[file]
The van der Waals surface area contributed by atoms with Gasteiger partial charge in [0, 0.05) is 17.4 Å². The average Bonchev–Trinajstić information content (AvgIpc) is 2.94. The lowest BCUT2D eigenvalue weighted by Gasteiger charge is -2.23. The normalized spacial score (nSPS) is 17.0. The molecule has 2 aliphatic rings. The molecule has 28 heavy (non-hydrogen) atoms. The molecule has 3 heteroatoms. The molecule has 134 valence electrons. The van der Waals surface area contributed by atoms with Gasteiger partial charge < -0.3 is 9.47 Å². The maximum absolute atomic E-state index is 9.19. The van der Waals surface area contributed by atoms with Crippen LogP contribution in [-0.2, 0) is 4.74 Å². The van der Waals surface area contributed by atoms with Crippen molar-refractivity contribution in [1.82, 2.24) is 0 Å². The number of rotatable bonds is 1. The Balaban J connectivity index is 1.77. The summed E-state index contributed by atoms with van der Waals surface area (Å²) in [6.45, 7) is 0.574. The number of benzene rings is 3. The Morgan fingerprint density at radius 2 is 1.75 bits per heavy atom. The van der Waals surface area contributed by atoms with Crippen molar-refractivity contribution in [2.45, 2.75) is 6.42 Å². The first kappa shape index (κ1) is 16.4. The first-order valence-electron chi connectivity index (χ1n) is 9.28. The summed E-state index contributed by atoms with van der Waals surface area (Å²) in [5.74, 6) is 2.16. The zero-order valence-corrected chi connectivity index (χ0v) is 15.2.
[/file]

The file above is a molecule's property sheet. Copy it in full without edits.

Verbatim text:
The van der Waals surface area contributed by atoms with Gasteiger partial charge in [0, 0.05) is 17.4 Å². The average Bonchev–Trinajstić information content (AvgIpc) is 2.94. The lowest BCUT2D eigenvalue weighted by Gasteiger charge is -2.23. The normalized spacial score (nSPS) is 17.0. The molecule has 2 aliphatic rings. The molecule has 28 heavy (non-hydrogen) atoms. The molecule has 3 heteroatoms. The molecule has 134 valence electrons. The van der Waals surface area contributed by atoms with Gasteiger partial charge < -0.3 is 9.47 Å². The maximum absolute atomic E-state index is 9.19. The van der Waals surface area contributed by atoms with Crippen LogP contribution in [-0.2, 0) is 4.74 Å². The van der Waals surface area contributed by atoms with Crippen molar-refractivity contribution in [1.82, 2.24) is 0 Å². The number of rotatable bonds is 1. The Balaban J connectivity index is 1.77. The summed E-state index contributed by atoms with van der Waals surface area (Å²) in [6.45, 7) is 0.574. The number of benzene rings is 3. The Morgan fingerprint density at radius 2 is 1.75 bits per heavy atom. The van der Waals surface area contributed by atoms with Crippen molar-refractivity contribution in [2.45, 2.75) is 6.42 Å². The first kappa shape index (κ1) is 16.4. The first-order valence-electron chi connectivity index (χ1n) is 9.28. The summed E-state index contributed by atoms with van der Waals surface area (Å²) in [5.74, 6) is 2.16. The zero-order valence-corrected chi connectivity index (χ0v) is 15.2.